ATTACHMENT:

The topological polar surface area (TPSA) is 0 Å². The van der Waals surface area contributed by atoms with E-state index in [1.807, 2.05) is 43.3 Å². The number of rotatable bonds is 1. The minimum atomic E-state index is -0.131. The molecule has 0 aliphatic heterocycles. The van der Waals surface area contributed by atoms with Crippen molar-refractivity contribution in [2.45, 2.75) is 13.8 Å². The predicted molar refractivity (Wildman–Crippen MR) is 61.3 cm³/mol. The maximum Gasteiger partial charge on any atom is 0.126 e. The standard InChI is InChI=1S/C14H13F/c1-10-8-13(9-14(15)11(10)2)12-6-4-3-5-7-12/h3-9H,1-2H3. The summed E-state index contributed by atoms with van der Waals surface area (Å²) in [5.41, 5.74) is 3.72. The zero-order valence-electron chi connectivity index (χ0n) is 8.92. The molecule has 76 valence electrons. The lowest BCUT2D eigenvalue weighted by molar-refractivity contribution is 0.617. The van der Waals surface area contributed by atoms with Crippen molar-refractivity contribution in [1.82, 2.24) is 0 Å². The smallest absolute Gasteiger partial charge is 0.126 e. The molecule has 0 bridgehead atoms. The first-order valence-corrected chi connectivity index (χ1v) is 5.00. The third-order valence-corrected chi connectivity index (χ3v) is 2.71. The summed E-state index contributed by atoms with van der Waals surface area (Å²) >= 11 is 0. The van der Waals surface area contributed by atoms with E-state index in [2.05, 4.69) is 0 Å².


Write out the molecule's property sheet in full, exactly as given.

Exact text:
The topological polar surface area (TPSA) is 0 Å². The van der Waals surface area contributed by atoms with E-state index in [1.807, 2.05) is 43.3 Å². The number of rotatable bonds is 1. The minimum atomic E-state index is -0.131. The molecule has 0 aliphatic heterocycles. The van der Waals surface area contributed by atoms with Crippen molar-refractivity contribution in [2.45, 2.75) is 13.8 Å². The predicted molar refractivity (Wildman–Crippen MR) is 61.3 cm³/mol. The maximum Gasteiger partial charge on any atom is 0.126 e. The standard InChI is InChI=1S/C14H13F/c1-10-8-13(9-14(15)11(10)2)12-6-4-3-5-7-12/h3-9H,1-2H3. The summed E-state index contributed by atoms with van der Waals surface area (Å²) in [5.41, 5.74) is 3.72. The zero-order valence-electron chi connectivity index (χ0n) is 8.92. The molecule has 76 valence electrons. The lowest BCUT2D eigenvalue weighted by molar-refractivity contribution is 0.617. The van der Waals surface area contributed by atoms with Crippen molar-refractivity contribution in [1.82, 2.24) is 0 Å². The smallest absolute Gasteiger partial charge is 0.126 e. The molecule has 0 bridgehead atoms. The first-order valence-corrected chi connectivity index (χ1v) is 5.00. The third-order valence-corrected chi connectivity index (χ3v) is 2.71. The summed E-state index contributed by atoms with van der Waals surface area (Å²) >= 11 is 0. The van der Waals surface area contributed by atoms with E-state index in [2.05, 4.69) is 0 Å².